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Debugging Windows Services


The only thing I need to send a message to my screen is the console session ID, and Microsoft was kind enough to provide an API for that as well. The lines inserted into my app to support this look like this:

#include <Wtsapi32.h>
#pragma comment( lib, "Wtsapi32.lib" )
//
// other parts of your program ...
//
HRESULT CmrnServiceModule::PreMessageLoop(int nShowCmd)
{
#ifdef _DEBUG
    wchar_t title[] = L"mrnservice in startup - 60 seconds to take action";
    wchar_t message[] = L"To debug, first attach to the process with Visual "
                        L"Studio, then click OK. If you don't want to debug, "
                        L"just click OK without attaching";
    DWORD consoleSession = ::WTSGetActiveConsoleSessionId();
    DWORD response;
    BOOL ret = ::WTSSendMessage( WTS_CURRENT_SERVER_HANDLE,
                                consoleSession,
                                title, sizeof(title),
                                message, sizeof(message),
                                MB_OK,
                                60,
                                &response,
                                TRUE );
#endif
// my next line of real code

With this code in place, when I am unsure about what is happening with the startup, my workflow works like this:

  • I build my project, and install the service with mrnService.exe /service.
  • I set a breakpoint in my program at the the first line of code after WTSSendMessage — the point where initialization commences. If I am drilling down with more specificity, I might set the breakpoint at a different point in the startup code.
  • I start the service with sc start mrnService.
  • I see a dialog popup, as shown in Figure 5.
  • I switch to Visual Studio, and invoke Debug|Attach to Process.
  • In the resulting dialog, I make sure that I have "Show processes from all users" checked.
  • I navigate down to mrnService.exe as quickly as possible, then click the Attach button.
  • Finally, I return to the dialog popped up by my service and click OK.
  • If all is working properly, I will then immediately hit a breakpoint in my service, and I can start walking through my code to see where things have gone awry.

Windows Services
Figure 5: My service startup popup.

This is a simple hacke and it works more or less as expected. Compared with other techniques for debugging service startup, I find it a winner.

A Few Other Issues

Microsoft really blew it when they decided to name this special class of processes "Windows Services." The word "Services" is so heavily overloaded in the world of Windows that you could easily come up with a dozen different uses for the term — starting with the biggest conflict, COM Services/Servers. This makes it extraordinarily hard to use Web searches to find information on any problem.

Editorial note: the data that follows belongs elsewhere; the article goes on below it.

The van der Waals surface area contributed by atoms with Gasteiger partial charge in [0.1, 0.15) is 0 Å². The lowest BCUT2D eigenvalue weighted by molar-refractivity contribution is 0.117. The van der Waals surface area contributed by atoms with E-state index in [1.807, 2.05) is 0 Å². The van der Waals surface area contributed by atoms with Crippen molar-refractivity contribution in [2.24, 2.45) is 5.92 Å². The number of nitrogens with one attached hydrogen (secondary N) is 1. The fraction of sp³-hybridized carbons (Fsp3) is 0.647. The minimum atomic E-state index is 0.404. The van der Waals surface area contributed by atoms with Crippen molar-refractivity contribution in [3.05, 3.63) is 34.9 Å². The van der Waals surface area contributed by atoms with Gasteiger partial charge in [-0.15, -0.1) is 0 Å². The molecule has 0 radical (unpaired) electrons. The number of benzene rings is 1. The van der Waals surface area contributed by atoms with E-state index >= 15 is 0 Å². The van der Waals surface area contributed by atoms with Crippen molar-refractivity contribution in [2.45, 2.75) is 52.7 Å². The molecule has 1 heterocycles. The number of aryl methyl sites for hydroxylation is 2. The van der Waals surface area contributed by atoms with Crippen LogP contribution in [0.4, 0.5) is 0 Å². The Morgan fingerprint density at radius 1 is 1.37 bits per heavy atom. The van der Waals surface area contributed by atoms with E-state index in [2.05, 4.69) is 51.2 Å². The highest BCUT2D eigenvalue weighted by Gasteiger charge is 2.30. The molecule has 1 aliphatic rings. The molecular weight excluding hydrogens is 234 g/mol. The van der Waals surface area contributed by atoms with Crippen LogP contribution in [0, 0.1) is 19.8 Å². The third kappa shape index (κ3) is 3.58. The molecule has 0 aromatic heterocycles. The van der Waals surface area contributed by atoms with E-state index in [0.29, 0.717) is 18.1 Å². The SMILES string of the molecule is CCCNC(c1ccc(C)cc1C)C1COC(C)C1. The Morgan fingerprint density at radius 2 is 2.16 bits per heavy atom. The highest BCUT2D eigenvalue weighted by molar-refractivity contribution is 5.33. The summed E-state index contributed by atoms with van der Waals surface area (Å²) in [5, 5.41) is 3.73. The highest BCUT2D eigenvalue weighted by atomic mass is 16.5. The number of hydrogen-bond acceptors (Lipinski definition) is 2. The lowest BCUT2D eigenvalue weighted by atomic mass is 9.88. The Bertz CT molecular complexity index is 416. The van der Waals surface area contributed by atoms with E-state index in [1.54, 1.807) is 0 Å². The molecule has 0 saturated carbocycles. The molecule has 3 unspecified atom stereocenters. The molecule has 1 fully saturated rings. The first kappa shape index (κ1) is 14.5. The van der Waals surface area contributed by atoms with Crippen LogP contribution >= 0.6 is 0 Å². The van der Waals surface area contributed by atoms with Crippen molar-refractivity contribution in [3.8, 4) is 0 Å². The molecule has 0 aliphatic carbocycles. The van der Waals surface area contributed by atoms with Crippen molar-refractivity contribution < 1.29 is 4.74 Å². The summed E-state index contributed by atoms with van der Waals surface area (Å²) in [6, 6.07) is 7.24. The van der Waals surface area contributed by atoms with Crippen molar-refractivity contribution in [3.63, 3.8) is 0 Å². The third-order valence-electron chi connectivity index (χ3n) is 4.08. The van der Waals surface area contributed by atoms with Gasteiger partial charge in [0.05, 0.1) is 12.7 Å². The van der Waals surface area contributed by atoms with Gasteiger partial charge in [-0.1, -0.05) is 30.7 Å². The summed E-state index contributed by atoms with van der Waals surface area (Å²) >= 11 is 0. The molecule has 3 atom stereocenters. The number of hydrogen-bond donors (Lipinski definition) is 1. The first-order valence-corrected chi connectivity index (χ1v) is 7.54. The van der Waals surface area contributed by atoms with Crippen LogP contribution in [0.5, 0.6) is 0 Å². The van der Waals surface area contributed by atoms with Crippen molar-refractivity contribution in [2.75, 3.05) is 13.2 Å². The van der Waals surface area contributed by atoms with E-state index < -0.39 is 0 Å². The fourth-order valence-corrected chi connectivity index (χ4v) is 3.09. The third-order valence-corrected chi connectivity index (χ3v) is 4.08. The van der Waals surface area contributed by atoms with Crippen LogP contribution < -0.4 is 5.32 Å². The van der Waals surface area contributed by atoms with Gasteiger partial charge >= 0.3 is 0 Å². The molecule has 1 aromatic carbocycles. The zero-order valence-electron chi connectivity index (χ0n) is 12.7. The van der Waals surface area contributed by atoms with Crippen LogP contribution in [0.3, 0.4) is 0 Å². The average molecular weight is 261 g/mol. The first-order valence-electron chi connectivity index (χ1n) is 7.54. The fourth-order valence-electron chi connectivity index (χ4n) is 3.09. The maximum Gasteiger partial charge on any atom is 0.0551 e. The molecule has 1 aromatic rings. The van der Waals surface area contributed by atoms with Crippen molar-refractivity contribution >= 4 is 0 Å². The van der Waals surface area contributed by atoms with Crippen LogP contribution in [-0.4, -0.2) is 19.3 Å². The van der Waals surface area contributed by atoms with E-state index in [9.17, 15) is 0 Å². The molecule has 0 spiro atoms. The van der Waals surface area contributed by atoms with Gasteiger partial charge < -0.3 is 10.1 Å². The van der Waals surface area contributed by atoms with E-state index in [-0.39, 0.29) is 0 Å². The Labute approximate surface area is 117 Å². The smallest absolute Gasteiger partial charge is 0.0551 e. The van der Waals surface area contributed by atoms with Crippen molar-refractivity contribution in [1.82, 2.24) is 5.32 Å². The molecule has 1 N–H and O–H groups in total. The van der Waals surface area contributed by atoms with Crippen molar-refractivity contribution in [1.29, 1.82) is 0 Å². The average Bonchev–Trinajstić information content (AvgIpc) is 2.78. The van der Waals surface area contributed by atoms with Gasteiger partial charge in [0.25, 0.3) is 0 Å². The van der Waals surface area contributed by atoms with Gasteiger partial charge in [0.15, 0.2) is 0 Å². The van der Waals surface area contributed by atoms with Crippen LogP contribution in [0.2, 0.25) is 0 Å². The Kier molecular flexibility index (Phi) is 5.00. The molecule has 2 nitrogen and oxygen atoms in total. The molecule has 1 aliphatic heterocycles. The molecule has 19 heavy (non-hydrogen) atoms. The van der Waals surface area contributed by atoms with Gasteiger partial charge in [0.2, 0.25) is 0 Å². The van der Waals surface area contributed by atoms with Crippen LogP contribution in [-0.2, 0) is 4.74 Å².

*IX is way out ahead on this, with their equivalent processes having the unique name "daemons." The search space is much more constrained, allowing you to drill down a lot faster.

One other problem you might run into when debugging services is that the Service Control Manager will run out of patience when trying to start your service. After a minute or two, you are going to fail out. Buried in MS KB824344, you can find the instructions on modifying your registry settings to allow for long timeouts — not something you want to do on production machines, but totally appropriate in a development world.

My demo 32-bit C++ Windows Service project for Visual Studio 2012 is just a shell and doesn't do much, but you can experiment with it to do sanity testing.

If you are using RDP to connect to the machine where you are debugging, the technique shown here won't quite work. It will pop up a dialog on the console of the machine you are connected to — not the RDP window that you are using. I'll show you how to get around this problem in a future article.

None of this stuff matters if you are developing on Windows XP. Of course, being on XP means you have plenty of other problems to deal with, but Session 0 isolation is not one of them.

I highly recommend not using the mmc.exe Services plugin to start and stop your services during development — in fact, it is best if you don't even run mmc.exe while you are doing service development. There are issues you will run into where your services become disabled but can't be removed, sometimes even requiring a reboot. Open an escalated CMD.EXE window in the Debug directory of your project, and get used to using these commands over and over:

rem
rem initial registration of your service
rem
servicename.exe /service
rem
rem stop and start service
rem
sc start servicename
sc stop servicename
rem
rem Removal of service
rem
servicename.exe /unregserver

Of course, keep in mind that the name of your executable and the name of your service won't necessarily be the same. That's up to you.

Good luck with your service development! Once you get past some of these tricky bits, it's really no different than debugging your normal apps. You just have to become a bit of a start-up guru.


Mark Nelson is a blogger for Dr. Dobb's.


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